H.P. Lovecraft gets adapted a lot. I have no idea what the original story looked like, but Stuart Gordon (Re-Animator) directs one crazy, slimy, prosthetic-filled science fiction horror yarn with From Beyond (1986). An unexplained “science machine” reveals another dimension filled with phosphorescent flying eels that are surrounding us at all times. When sexual deviant, Dr. Pretorius (Ted Sorel), gets his head bitten off by an unseen monster, his assistant (Jeffrey Combs) gets institutionalized unless he can prove his sanity to a kind doctor (Barbara Crampton) and a cop named Bubba Brownlee (Ken Foree). Returning to the attic in the mysterious house, they get multiple scary encounters with Pretorius’s new, monstrous form. The movie is absolutely nuts and I loved it…probably loved it more because so little of it makes any sense. The special effects are great and gross.

Rising Above:

The face British people make when they see a spider crawling on your shoulder.

Sherlock Holmes has appeared in more forms than almost any other fictional character. Hammer Studios’ The Hound of the Baskervilles (1959) was not the first nor the last adaptation of this specific Arthur Conan Doyle mystery, but it might be the best known and liked. Directed by Terence Fisher (he did a lot of Hammer horror movies) and starring Hammer icons Peter Cushing (Star Wars) as Holmes and Christopher Lee (The Lord of the Rings) as Sir Henry, it has all the Victorian style and spooky atmosphere Hammer was famous for. A great outing for lovers of the legendary sleuth.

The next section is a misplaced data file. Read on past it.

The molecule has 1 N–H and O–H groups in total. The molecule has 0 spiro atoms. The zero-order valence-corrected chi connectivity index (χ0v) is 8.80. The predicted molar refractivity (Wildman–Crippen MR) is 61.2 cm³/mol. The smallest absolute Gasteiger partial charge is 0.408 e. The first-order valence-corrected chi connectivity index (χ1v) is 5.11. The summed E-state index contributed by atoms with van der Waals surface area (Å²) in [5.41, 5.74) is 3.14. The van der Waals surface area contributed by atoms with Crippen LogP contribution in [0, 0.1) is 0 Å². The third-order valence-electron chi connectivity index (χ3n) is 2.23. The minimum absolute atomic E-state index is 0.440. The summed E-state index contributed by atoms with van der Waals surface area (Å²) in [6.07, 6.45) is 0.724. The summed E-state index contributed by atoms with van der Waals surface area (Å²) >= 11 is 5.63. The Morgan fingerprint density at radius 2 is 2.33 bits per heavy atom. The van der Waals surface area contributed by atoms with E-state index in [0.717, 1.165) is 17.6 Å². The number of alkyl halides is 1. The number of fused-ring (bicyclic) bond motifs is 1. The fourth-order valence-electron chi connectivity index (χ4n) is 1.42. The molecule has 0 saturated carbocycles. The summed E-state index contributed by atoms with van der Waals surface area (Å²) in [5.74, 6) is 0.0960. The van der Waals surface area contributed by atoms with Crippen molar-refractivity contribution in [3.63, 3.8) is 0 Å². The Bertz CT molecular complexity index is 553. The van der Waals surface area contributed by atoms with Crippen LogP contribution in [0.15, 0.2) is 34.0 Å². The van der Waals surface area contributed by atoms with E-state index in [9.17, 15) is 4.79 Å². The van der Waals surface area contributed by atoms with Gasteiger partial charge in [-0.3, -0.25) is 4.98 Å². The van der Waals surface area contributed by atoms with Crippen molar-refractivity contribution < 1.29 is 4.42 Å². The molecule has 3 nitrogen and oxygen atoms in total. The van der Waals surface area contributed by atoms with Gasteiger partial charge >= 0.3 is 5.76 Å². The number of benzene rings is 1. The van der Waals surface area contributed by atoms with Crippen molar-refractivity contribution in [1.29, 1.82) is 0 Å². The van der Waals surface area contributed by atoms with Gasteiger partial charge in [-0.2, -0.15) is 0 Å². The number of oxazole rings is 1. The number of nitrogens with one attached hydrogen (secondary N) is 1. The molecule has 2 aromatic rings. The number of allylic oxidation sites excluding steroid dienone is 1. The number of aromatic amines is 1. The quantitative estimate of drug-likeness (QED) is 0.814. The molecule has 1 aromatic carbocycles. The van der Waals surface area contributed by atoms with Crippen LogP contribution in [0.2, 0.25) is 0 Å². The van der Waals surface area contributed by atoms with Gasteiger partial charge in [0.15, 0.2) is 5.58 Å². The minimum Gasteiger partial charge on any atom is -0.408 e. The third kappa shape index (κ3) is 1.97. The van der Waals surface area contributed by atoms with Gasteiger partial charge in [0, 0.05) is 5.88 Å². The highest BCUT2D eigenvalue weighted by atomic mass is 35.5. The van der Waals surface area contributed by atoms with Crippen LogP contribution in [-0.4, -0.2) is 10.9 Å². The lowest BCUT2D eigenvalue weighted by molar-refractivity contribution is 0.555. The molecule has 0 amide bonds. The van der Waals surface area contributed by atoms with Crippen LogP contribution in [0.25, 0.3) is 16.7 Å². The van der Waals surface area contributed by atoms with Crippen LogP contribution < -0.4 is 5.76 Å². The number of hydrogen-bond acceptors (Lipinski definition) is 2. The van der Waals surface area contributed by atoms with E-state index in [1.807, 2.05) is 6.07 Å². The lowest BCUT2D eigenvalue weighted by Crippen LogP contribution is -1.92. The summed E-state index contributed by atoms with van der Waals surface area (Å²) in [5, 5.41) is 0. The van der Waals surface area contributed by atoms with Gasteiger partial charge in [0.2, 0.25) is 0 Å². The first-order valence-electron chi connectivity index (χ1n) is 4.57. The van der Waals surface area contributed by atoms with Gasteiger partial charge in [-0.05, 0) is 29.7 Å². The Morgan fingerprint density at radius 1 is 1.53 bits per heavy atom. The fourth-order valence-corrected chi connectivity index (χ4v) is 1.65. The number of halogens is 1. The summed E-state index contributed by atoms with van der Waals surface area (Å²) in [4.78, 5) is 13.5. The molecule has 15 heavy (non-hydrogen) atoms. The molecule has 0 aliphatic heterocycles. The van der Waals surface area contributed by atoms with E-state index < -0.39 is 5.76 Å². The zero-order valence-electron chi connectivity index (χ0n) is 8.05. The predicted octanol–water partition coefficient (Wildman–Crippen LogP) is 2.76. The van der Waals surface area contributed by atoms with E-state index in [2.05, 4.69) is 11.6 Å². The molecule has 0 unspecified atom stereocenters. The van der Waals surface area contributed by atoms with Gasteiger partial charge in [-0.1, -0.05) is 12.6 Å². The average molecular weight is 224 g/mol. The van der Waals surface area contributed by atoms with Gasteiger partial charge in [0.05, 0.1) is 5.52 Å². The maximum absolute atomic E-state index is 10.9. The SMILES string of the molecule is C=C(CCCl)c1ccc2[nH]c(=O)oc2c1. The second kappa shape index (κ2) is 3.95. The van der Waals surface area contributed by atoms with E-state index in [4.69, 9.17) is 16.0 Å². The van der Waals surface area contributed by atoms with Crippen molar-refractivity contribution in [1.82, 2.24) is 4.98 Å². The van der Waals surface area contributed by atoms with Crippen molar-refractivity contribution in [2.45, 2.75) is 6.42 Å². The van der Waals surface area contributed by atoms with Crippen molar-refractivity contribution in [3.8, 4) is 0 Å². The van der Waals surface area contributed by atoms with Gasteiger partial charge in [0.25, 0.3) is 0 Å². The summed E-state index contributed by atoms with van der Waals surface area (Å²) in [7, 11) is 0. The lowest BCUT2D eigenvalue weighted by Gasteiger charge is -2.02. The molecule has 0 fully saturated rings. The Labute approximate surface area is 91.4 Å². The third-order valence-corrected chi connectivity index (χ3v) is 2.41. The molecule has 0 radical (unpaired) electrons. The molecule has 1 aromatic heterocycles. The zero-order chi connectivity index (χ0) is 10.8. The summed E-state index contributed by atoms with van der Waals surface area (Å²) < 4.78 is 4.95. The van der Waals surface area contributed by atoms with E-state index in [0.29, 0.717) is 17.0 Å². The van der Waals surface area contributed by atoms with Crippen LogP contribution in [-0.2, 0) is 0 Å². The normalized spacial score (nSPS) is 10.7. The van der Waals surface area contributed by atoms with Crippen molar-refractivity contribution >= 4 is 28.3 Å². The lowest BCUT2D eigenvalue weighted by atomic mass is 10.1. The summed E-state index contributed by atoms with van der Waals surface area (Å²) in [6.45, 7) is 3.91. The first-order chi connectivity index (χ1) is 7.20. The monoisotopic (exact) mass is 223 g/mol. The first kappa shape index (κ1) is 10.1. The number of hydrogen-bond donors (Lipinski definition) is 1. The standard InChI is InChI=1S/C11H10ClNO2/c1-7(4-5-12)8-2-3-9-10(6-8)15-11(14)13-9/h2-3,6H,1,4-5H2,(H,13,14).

It really could have been one hell of a movie.

I had reviewed Island of Souls and Island of Dr. Moreau in past lists. Souls (1932) being fantastically good and Moreau (1996) being a baffling, disjointed disaster of a movie. Lost Soul: The Doomed Journey of Richard Stanley’s Island of Dr. Moreau (2014) is a documentary that seeks to elucidate us all as to what happened and how everything went so so very wrong on the set of the infamous adaptation of H.G. Wells starring Marlon Brando and Val Kilmer. David Gregory’s doc features extensive interviews with cast and crew, giving incredible insights into what it was like working on this nightmare project and how everything fell apart at an exponential rate. If you loved Lost in La Mancha or ever saw the 1996 film you owe it to yourself to watch this. It’s absolutely bonkers what went on.